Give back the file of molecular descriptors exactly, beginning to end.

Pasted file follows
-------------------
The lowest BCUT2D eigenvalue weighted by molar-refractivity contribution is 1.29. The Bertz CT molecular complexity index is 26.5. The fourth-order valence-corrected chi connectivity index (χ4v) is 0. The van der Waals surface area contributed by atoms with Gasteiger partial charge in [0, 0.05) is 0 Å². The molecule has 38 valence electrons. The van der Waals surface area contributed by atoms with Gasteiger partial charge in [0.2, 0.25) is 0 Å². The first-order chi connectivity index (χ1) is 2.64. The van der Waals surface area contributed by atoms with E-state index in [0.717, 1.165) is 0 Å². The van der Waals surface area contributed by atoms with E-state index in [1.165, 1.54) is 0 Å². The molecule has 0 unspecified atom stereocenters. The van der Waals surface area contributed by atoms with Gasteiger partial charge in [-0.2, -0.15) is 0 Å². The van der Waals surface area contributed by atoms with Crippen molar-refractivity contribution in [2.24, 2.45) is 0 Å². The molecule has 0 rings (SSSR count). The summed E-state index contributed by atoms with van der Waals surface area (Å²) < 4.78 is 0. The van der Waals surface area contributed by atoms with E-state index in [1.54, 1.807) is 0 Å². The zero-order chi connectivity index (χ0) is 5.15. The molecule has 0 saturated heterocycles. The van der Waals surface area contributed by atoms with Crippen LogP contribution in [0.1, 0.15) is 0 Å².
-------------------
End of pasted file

The lowest BCUT2D eigenvalue weighted by molar-refractivity contribution is 1.29. The Bertz CT molecular complexity index is 26.5. The fourth-order valence-corrected chi connectivity index (χ4v) is 0. The van der Waals surface area contributed by atoms with Gasteiger partial charge in [0, 0.05) is 0 Å². The molecule has 38 valence electrons. The van der Waals surface area contributed by atoms with Gasteiger partial charge in [0.2, 0.25) is 0 Å². The first-order chi connectivity index (χ1) is 2.64. The van der Waals surface area contributed by atoms with E-state index in [0.717, 1.165) is 0 Å². The van der Waals surface area contributed by atoms with E-state index in [1.165, 1.54) is 0 Å². The molecule has 0 unspecified atom stereocenters. The van der Waals surface area contributed by atoms with Gasteiger partial charge in [-0.2, -0.15) is 0 Å². The van der Waals surface area contributed by atoms with Crippen molar-refractivity contribution in [2.24, 2.45) is 0 Å². The molecule has 0 rings (SSSR count). The summed E-state index contributed by atoms with van der Waals surface area (Å²) < 4.78 is 0. The van der Waals surface area contributed by atoms with E-state index in [1.54, 1.807) is 0 Å². The zero-order chi connectivity index (χ0) is 5.15. The molecule has 0 saturated heterocycles. The van der Waals surface area contributed by atoms with Crippen LogP contribution in [0.1, 0.15) is 0 Å².